Whoever rides her for a while needs to stop letting her run "all out" until she understands that it's the rider who calls the shots, not her. Good luck!
 

Weeg

Crossing the Road
Premium Feather Member
Jul 1, 2020
8,190
16,770
786
Small town in Western Washington
My Coop
My Coop
My suggestion is that when your mare begins to run away - because that is what she is doing, IMO - is that you shut her down. Do not let her race uncontrollably. Run her for a little bit and then bring her back to a walk or a trot. If you cannot do that, circle her in a tight circle. If she has gotten to a high speed, you will have to start with a large circle and bring it in to smaller circles until she slows down, then walk, trot, run, circle. Just don't let her get out of hand. Sometimes take her out and don't run her at all. And NEVER run when headed back to the barn!
We do have lots of little tricks like this, we use them, and she responds. She is a good listener, and listens really well to body language. Though when we allow her to run full speed, which we are fine with, it is so fast, more control would just be nice. She is such a mellow horse, you could throw almost anyone on her in our backyard, but as soon as you reach the running stretch, the tricks and lots of control come into play. Anyway, thanks for the extra tricks, we definitely use circles, and zig zagging when needed. If you really work with her, and use the tricks, she will stay slowed down. So the english bridle is not gonna give more leverage or control then. I guess that makes sense. We don't have much experience with what bit is best with her though, we are just using the bit we have always used, which is a normal snaffle bit. Thanks for the input!
 

BigBlueHen53

We will get through this... together!
Premium Feather Member
Mar 5, 2019
19,948
74,902
1,217
SE Missouri, USA
When you say a snaffle, do you mean a divided bit? A bit with a joint in the middle? This is what I used when riding English. This allowed me to pull directly on either side of the horse's mouth. If I wanted her to turn left, I pulled the left rein directly toward me, turning the horse's head to the left. If I wanted to ride Western I used a curb bit. This is a one-piece bit with a curved raised section in the middle. If you want to turn left, while holding both reins in one hand, you move your hand to the left so the rein crosses over the horse's neck. You keep a slack rein when riding Western. In English you keep light contact with the horse's mouth.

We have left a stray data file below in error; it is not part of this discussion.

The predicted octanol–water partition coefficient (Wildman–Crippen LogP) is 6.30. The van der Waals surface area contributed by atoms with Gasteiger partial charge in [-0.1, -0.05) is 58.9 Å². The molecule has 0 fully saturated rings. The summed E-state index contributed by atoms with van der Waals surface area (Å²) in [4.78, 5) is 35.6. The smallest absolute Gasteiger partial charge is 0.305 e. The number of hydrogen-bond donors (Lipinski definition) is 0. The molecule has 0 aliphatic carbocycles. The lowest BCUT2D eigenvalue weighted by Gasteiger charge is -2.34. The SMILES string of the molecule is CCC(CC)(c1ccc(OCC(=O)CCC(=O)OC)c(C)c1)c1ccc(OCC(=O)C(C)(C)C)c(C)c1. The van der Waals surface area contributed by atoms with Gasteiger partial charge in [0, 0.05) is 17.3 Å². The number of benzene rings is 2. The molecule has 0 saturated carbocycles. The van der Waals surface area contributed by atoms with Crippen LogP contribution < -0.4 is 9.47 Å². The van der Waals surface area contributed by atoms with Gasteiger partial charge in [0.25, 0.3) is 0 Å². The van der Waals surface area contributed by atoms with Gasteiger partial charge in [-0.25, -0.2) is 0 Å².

BigBlueHen53

We will get through this... together!
Premium Feather Member
Mar 5, 2019
19,948
74,902
1,217
SE Missouri, USA
We are mostly looking for more control I guess, and leverage when she is running. Less concerned about her training and listening skills. Thanks for the responses! Avery
That's the point, though. You can't have control over a 1,000 lb animal traveling at 30 mph unless she is listening and obeying, and that takes training. Otherwise someone is going to get hurt, possibly seriously.
 

BigBlueHen53

We will get through this... together!
Premium Feather Member
Mar 5, 2019
19,948
74,902
1,217
SE Missouri, USA
It's not just about leverage and control. If the horse is running on her right lead and you crank her head to the left, she can actually lose her footing and go down. This can happen so suddenly she can fall on the rider. You don't want that! You need to know what you are doing. You need to know what a lead is, and how to tell which lead your horse is on. She sounds like an amazing horse, and if you take a few lessons you can enjoy her speed safely. I wish you luck!
 

New posts New threads Active threads

Top Bottom